BlackBerry maker RIM has been very busy this week hosting the Wireless Enterprise Symposium in Orlando, Fla. One of the announcements causing the biggest stir was the BlackBerry Bold--touted by some as the device to rival the iPhone.
At the conference, co-CEO Mike Lazaridis caught up with Silicon.com reporter Natasha Lomas to tell us why he believes smartphones are the future, why Qwerty is so exciting, and why the Bold has nothing to do with the iPhone.
The rise of the smartphone...
I've always believed that the feature phone market was going to transition to smartphones. And smartphones really were the future.
Mike Lazaridis, RIM
president and co-CEO
If you go back in history, just about every major consumer electronics technology in history started in the enterprise. So everything from printers, fax machines, telephones, typewriters--you name it, it all started in the enterprise. And then as it became easier to manage, as it came down in price, as it became more ergonomic, what happened was all these businesspeople, who're also consumers--when they saw it available in the store, for a price that they can have it in their home, they start putting fax machines in their home, they start putting PCs in their home, they start putting tape recorders in their home. All of these technologies have their birthplace in business and BlackBerry's following that same path. BlackBerry's really a product that has successfully commercialized the concept of the smartphone for business.
On touchscreen interfaces...
Everyone's trying to get into this game now. So they're coming up with different innovations, we're seeing different types of articulated devices, you're seeing touchscreens, you're seeing all kinds of stuff--the fact is people have grown up from the old dial-tone phone keypad. That's the key.
I worked on the very first touchscreens. Let's go back in time now--Gold Computing, Newton, Envoy, Marco--the very first touchscreens on the Sharp organizers, I had one of those. The very first Palm. I met Jeff Hawkins and (Donna) Dubinsky back when Palm was a block of wood, so I go right back to the beginning. How's that? I've used all the touchscreens, I've known about touchscreens and I've watched NEC and Palm use full touchscreens since the mid-90s and what I watched was the whole industry eventually have to license our keyboard technology.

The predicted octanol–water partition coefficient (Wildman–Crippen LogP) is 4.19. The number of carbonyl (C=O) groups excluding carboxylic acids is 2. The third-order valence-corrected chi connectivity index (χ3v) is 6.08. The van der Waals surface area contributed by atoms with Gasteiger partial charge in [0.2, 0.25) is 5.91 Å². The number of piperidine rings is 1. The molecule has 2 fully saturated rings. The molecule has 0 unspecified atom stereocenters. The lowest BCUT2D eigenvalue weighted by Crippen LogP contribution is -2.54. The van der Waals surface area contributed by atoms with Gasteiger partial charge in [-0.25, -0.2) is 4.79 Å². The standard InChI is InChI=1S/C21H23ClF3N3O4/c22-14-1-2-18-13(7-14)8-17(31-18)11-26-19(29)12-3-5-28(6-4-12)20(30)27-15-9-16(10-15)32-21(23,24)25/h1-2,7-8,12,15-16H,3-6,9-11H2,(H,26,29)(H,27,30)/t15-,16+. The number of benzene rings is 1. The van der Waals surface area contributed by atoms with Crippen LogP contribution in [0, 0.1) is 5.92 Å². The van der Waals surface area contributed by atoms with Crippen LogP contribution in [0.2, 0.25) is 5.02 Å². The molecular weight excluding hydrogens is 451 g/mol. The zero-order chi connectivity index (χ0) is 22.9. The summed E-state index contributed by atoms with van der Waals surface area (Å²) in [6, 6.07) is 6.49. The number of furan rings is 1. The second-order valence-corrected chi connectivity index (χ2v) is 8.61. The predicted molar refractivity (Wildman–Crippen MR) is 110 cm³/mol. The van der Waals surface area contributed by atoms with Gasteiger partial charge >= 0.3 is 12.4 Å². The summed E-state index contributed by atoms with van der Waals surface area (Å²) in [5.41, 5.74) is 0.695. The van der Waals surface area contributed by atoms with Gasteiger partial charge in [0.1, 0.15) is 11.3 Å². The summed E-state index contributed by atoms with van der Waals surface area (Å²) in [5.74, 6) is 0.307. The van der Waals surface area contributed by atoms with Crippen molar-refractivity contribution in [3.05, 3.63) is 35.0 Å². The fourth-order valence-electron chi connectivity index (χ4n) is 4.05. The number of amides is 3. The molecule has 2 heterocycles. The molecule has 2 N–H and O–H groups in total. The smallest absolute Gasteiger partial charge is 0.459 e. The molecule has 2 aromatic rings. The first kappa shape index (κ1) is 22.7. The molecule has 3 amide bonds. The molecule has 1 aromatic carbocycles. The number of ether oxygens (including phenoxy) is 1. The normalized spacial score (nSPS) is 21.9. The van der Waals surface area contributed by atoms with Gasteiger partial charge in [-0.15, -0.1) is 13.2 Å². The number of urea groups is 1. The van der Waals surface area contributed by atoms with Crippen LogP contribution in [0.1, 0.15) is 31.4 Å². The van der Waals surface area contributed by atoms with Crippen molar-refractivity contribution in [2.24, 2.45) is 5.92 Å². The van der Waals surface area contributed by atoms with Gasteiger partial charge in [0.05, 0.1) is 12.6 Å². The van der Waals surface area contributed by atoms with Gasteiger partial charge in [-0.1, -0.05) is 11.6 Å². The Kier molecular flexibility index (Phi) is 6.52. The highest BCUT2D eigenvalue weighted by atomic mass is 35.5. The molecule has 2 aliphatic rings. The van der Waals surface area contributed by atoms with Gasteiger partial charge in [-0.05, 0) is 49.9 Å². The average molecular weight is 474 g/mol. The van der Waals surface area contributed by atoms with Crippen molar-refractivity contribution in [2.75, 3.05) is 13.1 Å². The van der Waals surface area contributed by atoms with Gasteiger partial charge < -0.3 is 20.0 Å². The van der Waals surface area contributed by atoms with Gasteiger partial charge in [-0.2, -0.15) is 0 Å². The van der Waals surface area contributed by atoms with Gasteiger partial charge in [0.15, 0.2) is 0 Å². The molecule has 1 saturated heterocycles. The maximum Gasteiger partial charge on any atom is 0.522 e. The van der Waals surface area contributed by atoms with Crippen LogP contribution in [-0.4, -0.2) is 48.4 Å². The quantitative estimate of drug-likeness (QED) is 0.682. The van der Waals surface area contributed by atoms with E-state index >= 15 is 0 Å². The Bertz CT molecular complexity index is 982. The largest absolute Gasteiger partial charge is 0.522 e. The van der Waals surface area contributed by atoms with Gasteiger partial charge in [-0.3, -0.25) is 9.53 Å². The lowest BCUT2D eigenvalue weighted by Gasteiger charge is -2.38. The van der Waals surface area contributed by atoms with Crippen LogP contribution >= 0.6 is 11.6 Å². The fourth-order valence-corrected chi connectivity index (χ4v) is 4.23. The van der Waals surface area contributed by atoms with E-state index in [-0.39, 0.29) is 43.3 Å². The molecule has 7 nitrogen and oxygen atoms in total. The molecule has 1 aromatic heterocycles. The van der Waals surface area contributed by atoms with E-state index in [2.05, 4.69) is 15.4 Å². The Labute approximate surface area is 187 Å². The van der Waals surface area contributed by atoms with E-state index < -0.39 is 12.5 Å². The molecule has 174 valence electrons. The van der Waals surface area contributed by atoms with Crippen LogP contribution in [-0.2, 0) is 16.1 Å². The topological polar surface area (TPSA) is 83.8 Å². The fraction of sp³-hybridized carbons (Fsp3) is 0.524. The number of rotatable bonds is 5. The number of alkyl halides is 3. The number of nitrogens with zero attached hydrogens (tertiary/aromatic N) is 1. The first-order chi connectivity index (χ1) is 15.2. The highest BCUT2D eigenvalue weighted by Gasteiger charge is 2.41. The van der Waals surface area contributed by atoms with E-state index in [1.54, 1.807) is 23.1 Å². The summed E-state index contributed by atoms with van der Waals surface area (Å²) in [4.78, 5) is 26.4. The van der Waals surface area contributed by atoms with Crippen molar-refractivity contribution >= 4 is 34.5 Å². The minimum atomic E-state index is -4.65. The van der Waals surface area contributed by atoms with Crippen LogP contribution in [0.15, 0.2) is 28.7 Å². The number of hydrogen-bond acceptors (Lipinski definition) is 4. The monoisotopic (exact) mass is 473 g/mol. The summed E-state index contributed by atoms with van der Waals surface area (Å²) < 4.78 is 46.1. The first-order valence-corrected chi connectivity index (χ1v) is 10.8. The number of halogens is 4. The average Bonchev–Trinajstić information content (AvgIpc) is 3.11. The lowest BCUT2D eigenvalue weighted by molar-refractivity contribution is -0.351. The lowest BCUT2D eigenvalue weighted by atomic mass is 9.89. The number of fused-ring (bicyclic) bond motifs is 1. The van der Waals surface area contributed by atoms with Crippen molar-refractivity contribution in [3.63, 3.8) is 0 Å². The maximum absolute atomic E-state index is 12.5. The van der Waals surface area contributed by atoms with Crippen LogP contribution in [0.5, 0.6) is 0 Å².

We have to be realistic about the history of this technology. We have to remember that this is not new--this has been done, this has been tried before. And there are other ways to provide a large screen and a Qwerty keyboard without compromising them by putting one on top of the other.
The iPhone effect...
I think that BlackBerry was the first and best integrated and most secure smartphone solution in the world a decade ago. And it continues to be today. But I think what happened was the amount of marketing and the attention (Apple) generated in the market--the customers are now coming to the store and saying I didn't know you could do all that with a phone. And when they get there they realize there's a selection--there's not just one device. And so what it's actually done is increased our sales.
The BlackBerry Bold versus the iPhone...
This is three years in the making. So I'm sorry but this wasn't a response to another device. Either that or we have a time machine somewhere, or some kind of magic crystal ball or something. This was actually designed three years ago and the actual physical design of this product--I have the original models from 2006.
We're already working on our next generation platform. One of the things that we're really focused on is battery life. And one of the big challenges in 3G has been the battery life of these products when they're really using data. And so a lot of innovation has gone into our products--we're the first to invent several technologies that have at least halved the amount of battery consumption of our products on an always-on connection.
The most exciting mobile trend is...
Full Qwerty keyboards. I'm sorry, it really is. I'm not making this up. People are running out of their two-year contracts and they're coming into the stores and they want to be able to do Facebook and they want to be able to do instant messaging and they want to be able to do e-mail and they ask for those features thinking that they're going to get another flip phone and they're walking out with a (BlackBerry) Curve or a Pearl because they're the best devices for doing those kinds of activities. And so what is the defining factor? The keyboard.
Natasha Lomas of Silicon.com reported from Orlando, Fla.